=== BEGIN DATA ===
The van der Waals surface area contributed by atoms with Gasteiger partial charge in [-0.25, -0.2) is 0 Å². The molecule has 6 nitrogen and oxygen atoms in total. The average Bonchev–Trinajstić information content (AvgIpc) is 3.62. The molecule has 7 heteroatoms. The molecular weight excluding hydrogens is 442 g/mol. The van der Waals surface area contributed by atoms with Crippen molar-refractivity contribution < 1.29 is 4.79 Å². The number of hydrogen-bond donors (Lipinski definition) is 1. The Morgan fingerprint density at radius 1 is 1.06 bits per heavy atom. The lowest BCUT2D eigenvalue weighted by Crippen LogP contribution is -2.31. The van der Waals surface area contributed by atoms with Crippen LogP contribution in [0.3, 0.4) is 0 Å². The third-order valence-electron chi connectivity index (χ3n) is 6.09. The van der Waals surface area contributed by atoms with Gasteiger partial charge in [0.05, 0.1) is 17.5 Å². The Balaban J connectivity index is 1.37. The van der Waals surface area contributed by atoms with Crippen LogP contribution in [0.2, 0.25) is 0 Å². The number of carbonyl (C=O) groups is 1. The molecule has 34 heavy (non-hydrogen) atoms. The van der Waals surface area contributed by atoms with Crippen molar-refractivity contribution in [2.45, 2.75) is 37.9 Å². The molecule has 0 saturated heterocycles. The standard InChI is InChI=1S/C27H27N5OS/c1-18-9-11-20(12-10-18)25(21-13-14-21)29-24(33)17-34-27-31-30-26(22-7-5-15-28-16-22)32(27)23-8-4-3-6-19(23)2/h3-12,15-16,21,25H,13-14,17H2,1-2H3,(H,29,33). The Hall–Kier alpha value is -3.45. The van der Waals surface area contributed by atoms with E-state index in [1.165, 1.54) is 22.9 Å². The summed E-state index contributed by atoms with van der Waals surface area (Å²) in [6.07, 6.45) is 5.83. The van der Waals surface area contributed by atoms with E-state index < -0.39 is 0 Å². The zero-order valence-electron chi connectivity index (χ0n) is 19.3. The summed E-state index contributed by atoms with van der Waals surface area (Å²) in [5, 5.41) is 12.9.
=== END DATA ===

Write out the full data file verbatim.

The van der Waals surface area contributed by atoms with Gasteiger partial charge in [-0.25, -0.2) is 0 Å². The molecule has 6 nitrogen and oxygen atoms in total. The average Bonchev–Trinajstić information content (AvgIpc) is 3.62. The molecule has 7 heteroatoms. The molecular weight excluding hydrogens is 442 g/mol. The van der Waals surface area contributed by atoms with Crippen molar-refractivity contribution < 1.29 is 4.79 Å². The number of hydrogen-bond donors (Lipinski definition) is 1. The Morgan fingerprint density at radius 1 is 1.06 bits per heavy atom. The lowest BCUT2D eigenvalue weighted by Crippen LogP contribution is -2.31. The van der Waals surface area contributed by atoms with Crippen LogP contribution in [0.3, 0.4) is 0 Å². The third-order valence-electron chi connectivity index (χ3n) is 6.09. The van der Waals surface area contributed by atoms with Gasteiger partial charge in [0.05, 0.1) is 17.5 Å². The Balaban J connectivity index is 1.37. The van der Waals surface area contributed by atoms with Crippen LogP contribution in [0.2, 0.25) is 0 Å². The number of carbonyl (C=O) groups is 1. The molecule has 34 heavy (non-hydrogen) atoms. The van der Waals surface area contributed by atoms with Crippen molar-refractivity contribution in [2.45, 2.75) is 37.9 Å². The molecule has 0 saturated heterocycles. The standard InChI is InChI=1S/C27H27N5OS/c1-18-9-11-20(12-10-18)25(21-13-14-21)29-24(33)17-34-27-31-30-26(22-7-5-15-28-16-22)32(27)23-8-4-3-6-19(23)2/h3-12,15-16,21,25H,13-14,17H2,1-2H3,(H,29,33). The Hall–Kier alpha value is -3.45. The van der Waals surface area contributed by atoms with E-state index in [1.165, 1.54) is 22.9 Å². The summed E-state index contributed by atoms with van der Waals surface area (Å²) in [6.07, 6.45) is 5.83. The van der Waals surface area contributed by atoms with E-state index < -0.39 is 0 Å². The zero-order valence-electron chi connectivity index (χ0n) is 19.3. The summed E-state index contributed by atoms with van der Waals surface area (Å²) in [5, 5.41) is 12.9.